In addition to its downtown location, TrueBeam™ is already in use at Massey’s partner clinic at Spotsylvania Regional Medical Center. Massey also plans to install the TrueBeam™ system at its Hanover facility and at Hunter Holmes McGuire VA Medical Center, where Massey provides cancer care to area veterans.

Biodegradable implant may lessen side effects of radiation to treat prostate cancer

Several years ago, Virginia Commonwealth University Massey Cancer Center became the first center in the United States to test an Israeli-invented device designed to increase the space between the prostate and the rectum in prostate cancer patients undergoing radiation therapy. Now, results from the international Phase I clinical trial show that the device has the potential to significantly reduce rectal injury, a side effect caused by unwanted radiation exposure that can leave men with compromised bowel function following treatment.

BioProtect CT BlogResults of the 27-patient prospective trial were recently published in the journal Radiation Oncology. The device known as the BioProtect Balloon Implant was tested on patients with localized prostate cancer. It is designed to reduce radiation exposure to the rectum by expanding to increase the space between the rectum and the prostate. It remains in place throughout the treatment process and is designed to biodegrade completely within six months.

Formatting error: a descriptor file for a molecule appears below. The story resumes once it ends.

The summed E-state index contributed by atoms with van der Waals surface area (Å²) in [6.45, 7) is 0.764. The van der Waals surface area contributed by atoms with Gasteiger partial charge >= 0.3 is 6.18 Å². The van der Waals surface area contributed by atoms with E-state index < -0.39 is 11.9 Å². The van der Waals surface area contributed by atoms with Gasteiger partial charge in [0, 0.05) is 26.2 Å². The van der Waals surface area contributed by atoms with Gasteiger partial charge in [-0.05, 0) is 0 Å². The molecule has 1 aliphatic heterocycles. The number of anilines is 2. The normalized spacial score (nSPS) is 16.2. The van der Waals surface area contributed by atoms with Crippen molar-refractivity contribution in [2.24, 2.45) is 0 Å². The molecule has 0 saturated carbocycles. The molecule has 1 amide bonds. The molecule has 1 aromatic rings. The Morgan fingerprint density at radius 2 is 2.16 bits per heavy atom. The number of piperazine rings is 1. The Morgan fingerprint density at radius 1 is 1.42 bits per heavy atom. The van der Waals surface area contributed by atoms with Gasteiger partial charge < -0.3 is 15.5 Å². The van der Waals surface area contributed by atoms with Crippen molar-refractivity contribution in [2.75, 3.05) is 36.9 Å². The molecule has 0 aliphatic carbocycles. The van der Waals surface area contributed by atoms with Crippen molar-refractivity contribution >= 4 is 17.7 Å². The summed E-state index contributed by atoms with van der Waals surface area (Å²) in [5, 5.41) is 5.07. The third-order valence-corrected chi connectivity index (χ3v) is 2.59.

Anscher-Blog“We found that the addition of BioProtect reduced the radiation dose delivered to the rectum by an average of about 30 percent,” says local primary investigator Mitchell Anscher, M.D., Florence and Hyman Meyers Chair of Radiation Oncology at VCU Massey Cancer Center. “Most notable was the device’s ability to reduce exposure at higher radiation levels, which indicates that the cancer could be safely treated with more aggressive protocols.”

The researchers observed a greater reduction in radiation exposure to the rectum at increasing radiation dose levels. At 50 percent of prescribed dose, there was little difference in rectal tissue exposure. However, there was a 55.3 percent reduction at 70 percent of the prescribed dosage, a 64 percent reduction at 80 percent of the prescribed dosage, a 72 percent reduction at 90 percent of the prescribed dosage and an 82.3 percent reduction at 100 percent of the prescribed dosage.

As anticipated, all implanted balloons started to degrade three months after implantation. The researchers concluded that the device could be especially useful in hypofractionated radiation therapy. Hypofractionated radiation therapy uses larger doses of radiation applied over a shorter number of treatments instead of delivering a small percentage of the total dose during daily treatments spread over a longer period of time.